Correct Answer for 3:1 Lighting Ratio - Page 3
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  1. #21
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    Quote Originally Posted by Derek Alvarez
    Ratios



    here is a way to look at it


    1 ..2.. 4.. 8.. 16.. 32.. 64.......


    each number doubles these number are your ratios

    1:1 ... 1:2 ...1:4 ...1:8 etc

    so let put this to an fstop

    a 1:1 is f11/f11
    1:2 is f11/f8
    1:4 is f11/f5.6


    now lets add 1/2 stops

    go back to the ratio chart
    1 ..2 ..4 ok
    here is how it will look

    1..2..3*..4..6*..8..12*..16........

    the *number is the 1/2stop ratio

    so a 1:3 ratio is 1 and 1 1/2
    or F11/F 6.7

    does that help
    Deb
    Ok this Portion of my post is correct


    However the jury is still out on this next part

    All of the Portrait lighting Books I have show
    the Main/Key as 1

    which is always the way I read the Ratio



    "

    your Main/Key light is always expessed as 1
    your Highlighs are always expressed to the left of the of the Main/Key
    which gives you an expression of 4:1 3:1 2:1 etc.
    and your shadows are expressed to the right of the Main/Key
    1:2 1:3 etc

    So if you have a Main ,Fill and Hightlight/Accents
    you might see this

    2:1:2 which is F16,F11,F8



    There is very little Info on this part of the Ratios listed on the internet
    but there is a conflict
    Last edited by Derek_Alvarez; 09-07-2006 at 11:59 AM.
    “The price of anything is the amount of life you exchange for it.” Henry David Thoreau

  2. #22

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    Thanks for the diagram Kirk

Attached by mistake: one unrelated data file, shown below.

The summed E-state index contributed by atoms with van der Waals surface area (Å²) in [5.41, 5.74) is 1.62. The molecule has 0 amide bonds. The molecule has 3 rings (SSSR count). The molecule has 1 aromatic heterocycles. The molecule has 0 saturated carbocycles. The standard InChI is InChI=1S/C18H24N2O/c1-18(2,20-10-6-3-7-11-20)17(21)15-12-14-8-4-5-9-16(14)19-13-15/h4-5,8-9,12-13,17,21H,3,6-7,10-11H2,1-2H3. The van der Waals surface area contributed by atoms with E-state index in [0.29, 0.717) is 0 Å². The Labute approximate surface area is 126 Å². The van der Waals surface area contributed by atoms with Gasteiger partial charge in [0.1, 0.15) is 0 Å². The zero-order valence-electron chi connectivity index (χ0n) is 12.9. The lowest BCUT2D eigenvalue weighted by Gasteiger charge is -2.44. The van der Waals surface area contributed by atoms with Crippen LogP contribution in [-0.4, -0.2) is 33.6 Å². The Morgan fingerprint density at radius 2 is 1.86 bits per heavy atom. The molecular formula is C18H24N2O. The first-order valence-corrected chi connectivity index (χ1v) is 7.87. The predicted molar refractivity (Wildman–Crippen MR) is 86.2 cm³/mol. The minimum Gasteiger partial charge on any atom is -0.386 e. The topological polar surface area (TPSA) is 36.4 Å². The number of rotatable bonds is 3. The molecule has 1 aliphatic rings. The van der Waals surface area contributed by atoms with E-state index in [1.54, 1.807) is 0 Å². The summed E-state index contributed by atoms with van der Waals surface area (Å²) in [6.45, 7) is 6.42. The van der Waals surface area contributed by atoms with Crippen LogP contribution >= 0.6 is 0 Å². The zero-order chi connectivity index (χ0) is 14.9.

If you look at Kirk's diagram it says 3:1 ratio. The 3 expresses the value of the Main light and is to the left of the 1. Now I'm not sure about the dome thing. A human face is in a dome shape so I would think that is what you would want to use to meter it. Not a flat 2 dimensional diffuser. I would think the only time to use the flat diffuser would be for a reflective reading or an incedent reading on a flat surface. But that's another can of worms.

    Deb I would really love it if you could post the question as written for the test. I think it would help us all to understand the answer of 1.5 stops difference better.

    Now I've decided from this thread that my interpretation of a three to one ratio being a 1 stop difference between main and fill is wrong (According to the book). But I have yet to see anyone come up with a comprehensive and clear cut explaination of a 3:1 ratio on this thread. How sad. We are CPPs Masters and Veterans of years of experience and something as basic as Ratios still draws conflicting conclusions. This is a testimony to the way we as an industry have allowed the basics to slip away from us. In a world of "If it feels good do it" photography the fundamental skills are being forgotten.